Posted on April 10 2017 by Andy Spiteri
Once you’ve gone down the rabbit hole… can you ever go back?
No one would deny that The Legend of Zelda: Breath of the Wild is a smashing success. It’s one of the most critically acclaimed games of all time. It’s Nintendo’s fastest selling stand alone launch title ever. And it completely flipped the switch on the series in a way not seen since Ocarina of Time almost twenty years earlier. Breath of the Wild is certainly a landmark achievement for Nintendo, and for video games in general.
It should come as no surprise then, much like the following Zelda titles took Ocarina of Time’s foundation and built on it, Nintendo is eyeing Breath of the Wild to be its blueprint for all future entries into the series. Speaking with Famitsu recently, Zelda series producer Eiji Aonuma said that ‘open world is “probably” going to be the standard‘ of future Zelda games. My question is… should it?
In making the Breath of the Wild into an open world game, players were able to do and see things previously thought unimaginable in a Zelda title. The game introduced many elements that made perfect sense to see in a Zelda game – cooking food and elixirs, crafting weapons, a more structured log book, customization and upgrades for your tunic, the ability to jump, were all valuable additions to the Zelda formula.
But in making the switch to an open world style of game, Breath of the Wild also lost many aspects of what makes The Legend of Zelda games so special.
By offering complete freedom to the player to go where and do whatever they want, they sacrificed narrative, pacing, and overall effectiveness of the plot. The story in Breath of the Wild was noticeably bare-bones compared to Skyward Sword or even Ocarina of Time. There’s always hope that DLC could fill in some of the many blanks in the games story, but other Zelda games never needed DLC to properly lay out their story.
Music was another casualty of the switch to open world. While the music in the game was always good enough, there was never anything that stood out as great. By sacrificing music for ambience, Breath of the Wild finds itself as one of the more underwhelming entries, musically, in the series. I’ve been to see the Zelda Symphony concert three times before; I can’t imagine what they would play for a 20 minute Breath of the Wild segment. It’s disappointing when you think about the great pedigree of music this series has produced.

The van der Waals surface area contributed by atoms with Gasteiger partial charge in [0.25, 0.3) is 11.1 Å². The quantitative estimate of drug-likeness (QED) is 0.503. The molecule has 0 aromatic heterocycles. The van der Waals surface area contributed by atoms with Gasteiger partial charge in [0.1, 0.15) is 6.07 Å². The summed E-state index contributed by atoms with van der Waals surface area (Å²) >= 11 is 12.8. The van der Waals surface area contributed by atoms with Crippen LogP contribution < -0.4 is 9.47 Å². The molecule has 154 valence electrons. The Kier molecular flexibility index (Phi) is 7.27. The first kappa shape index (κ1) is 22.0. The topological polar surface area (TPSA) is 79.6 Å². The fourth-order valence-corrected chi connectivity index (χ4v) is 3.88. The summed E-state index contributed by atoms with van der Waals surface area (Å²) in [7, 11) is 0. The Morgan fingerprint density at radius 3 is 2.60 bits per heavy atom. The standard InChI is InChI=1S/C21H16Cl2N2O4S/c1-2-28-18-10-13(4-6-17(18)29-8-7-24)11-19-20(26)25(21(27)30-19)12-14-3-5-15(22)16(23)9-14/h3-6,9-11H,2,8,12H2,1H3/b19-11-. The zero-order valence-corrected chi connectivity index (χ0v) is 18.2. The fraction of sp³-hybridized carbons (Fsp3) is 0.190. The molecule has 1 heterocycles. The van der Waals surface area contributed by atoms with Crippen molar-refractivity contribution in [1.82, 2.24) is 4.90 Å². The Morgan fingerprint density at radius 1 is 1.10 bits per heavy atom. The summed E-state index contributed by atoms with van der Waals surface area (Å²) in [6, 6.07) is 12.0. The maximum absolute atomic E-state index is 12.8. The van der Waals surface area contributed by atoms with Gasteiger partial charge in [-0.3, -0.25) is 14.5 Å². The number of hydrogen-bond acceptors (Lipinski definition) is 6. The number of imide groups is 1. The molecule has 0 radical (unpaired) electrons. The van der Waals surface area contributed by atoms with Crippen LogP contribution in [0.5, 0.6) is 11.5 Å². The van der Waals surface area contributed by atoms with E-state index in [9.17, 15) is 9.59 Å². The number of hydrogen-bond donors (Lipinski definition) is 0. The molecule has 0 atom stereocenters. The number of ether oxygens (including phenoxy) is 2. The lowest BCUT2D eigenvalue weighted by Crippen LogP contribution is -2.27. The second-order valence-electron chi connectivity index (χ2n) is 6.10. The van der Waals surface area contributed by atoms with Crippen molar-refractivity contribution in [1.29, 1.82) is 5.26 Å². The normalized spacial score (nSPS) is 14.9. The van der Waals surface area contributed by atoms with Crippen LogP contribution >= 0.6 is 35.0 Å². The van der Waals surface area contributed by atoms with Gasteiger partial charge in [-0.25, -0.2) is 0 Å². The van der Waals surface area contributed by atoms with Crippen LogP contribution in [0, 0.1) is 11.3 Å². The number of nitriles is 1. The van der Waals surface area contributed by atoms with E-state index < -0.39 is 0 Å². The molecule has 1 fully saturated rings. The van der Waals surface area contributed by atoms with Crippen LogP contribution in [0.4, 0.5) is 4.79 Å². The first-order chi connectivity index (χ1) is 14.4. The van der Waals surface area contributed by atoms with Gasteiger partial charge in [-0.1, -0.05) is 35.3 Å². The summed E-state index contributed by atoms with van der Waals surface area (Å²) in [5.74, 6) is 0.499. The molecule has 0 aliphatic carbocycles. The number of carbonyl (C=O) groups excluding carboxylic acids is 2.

Another casualty to the move to open world was dungeon design. I’m sure I’m not the only one who felt that the four dungeons offered in the game where underwhelming. Now, this is more of a design choice specific to Breath of the Wild than open world games in particular, but I would suspect that since Nintendo knew there were over a hundred Shrines in the game for players to chew on, they figured the dungeons didn’t have to be classics. Never the less, the dungeons that we had were definitely missing that element that makes Zelda dungeons so great. The weapon progression, the elaborate puzzles, the enemies, etc. I definitely don’t want to see this type of dungeon become the standard for future Zelda games.
Now, just to be clear, I love Breath of the Wild. I also realize that video game series need to evolve or die. But by taking these elements away, the more you move away from what made Zelda great in the first place.
Luckily, I believe that the issues I had with the game in terms of story and pacing and music and design should all be easily fixable and still able to work within a open world concept with some clever development. But again, my question is should they be?
A part of the reason Breath of the Wild has been such a huge success with critics and fans is that it boldly changed the landscape of what a Zelda game could be. After seeing this change, do we want to just rest on Breath of the Wild’s laurels, accept what it can and can’t do as an open world game and build future Zelda titles off of that foundation? Or should we as fans and Nintendo as developers keep pushing the envelope to try and find that perfect mix of a modern adventure game that can incorporate all of the elements of Zelda that we love?
I’m not here to suggest I know the answer to that conundrum, but only to question if more Zelda games like Breath of the Wild, in all of its strengths and all of its weaknesses, are really what we want to base the next 20 years of Zelda on?
You tell me.
Andy Spiteri is a Senior Editor for Zelda Informer. If you dig video games, hockey, and trash talk, follow him on Twitter.